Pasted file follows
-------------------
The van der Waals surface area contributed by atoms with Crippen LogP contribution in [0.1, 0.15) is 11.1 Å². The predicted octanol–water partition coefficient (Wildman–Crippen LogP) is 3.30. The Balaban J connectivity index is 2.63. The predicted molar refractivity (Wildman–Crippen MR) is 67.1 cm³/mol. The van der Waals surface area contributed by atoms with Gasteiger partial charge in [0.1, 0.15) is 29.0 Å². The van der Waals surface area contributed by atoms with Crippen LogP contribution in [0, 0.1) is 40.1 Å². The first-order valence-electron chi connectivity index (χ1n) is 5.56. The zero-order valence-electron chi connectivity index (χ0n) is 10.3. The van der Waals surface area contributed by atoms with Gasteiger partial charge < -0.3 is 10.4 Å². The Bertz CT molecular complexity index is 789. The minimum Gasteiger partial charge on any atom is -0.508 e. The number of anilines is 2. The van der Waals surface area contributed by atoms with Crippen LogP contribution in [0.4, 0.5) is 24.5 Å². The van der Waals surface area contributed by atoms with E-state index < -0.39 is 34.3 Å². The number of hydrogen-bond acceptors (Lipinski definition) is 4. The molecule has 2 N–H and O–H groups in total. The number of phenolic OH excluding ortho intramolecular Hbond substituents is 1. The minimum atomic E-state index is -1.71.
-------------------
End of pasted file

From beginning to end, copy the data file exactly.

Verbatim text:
The van der Waals surface area contributed by atoms with Crippen LogP contribution in [0.1, 0.15) is 11.1 Å². The predicted octanol–water partition coefficient (Wildman–Crippen LogP) is 3.30. The Balaban J connectivity index is 2.63. The predicted molar refractivity (Wildman–Crippen MR) is 67.1 cm³/mol. The van der Waals surface area contributed by atoms with Gasteiger partial charge in [0.1, 0.15) is 29.0 Å². The van der Waals surface area contributed by atoms with Crippen LogP contribution in [0, 0.1) is 40.1 Å². The first-order valence-electron chi connectivity index (χ1n) is 5.56. The zero-order valence-electron chi connectivity index (χ0n) is 10.3. The van der Waals surface area contributed by atoms with Gasteiger partial charge < -0.3 is 10.4 Å². The Bertz CT molecular complexity index is 789. The minimum Gasteiger partial charge on any atom is -0.508 e. The number of anilines is 2. The van der Waals surface area contributed by atoms with Crippen LogP contribution in [0.4, 0.5) is 24.5 Å². The van der Waals surface area contributed by atoms with E-state index < -0.39 is 34.3 Å². The number of hydrogen-bond acceptors (Lipinski definition) is 4. The molecule has 2 N–H and O–H groups in total. The number of phenolic OH excluding ortho intramolecular Hbond substituents is 1. The minimum atomic E-state index is -1.71.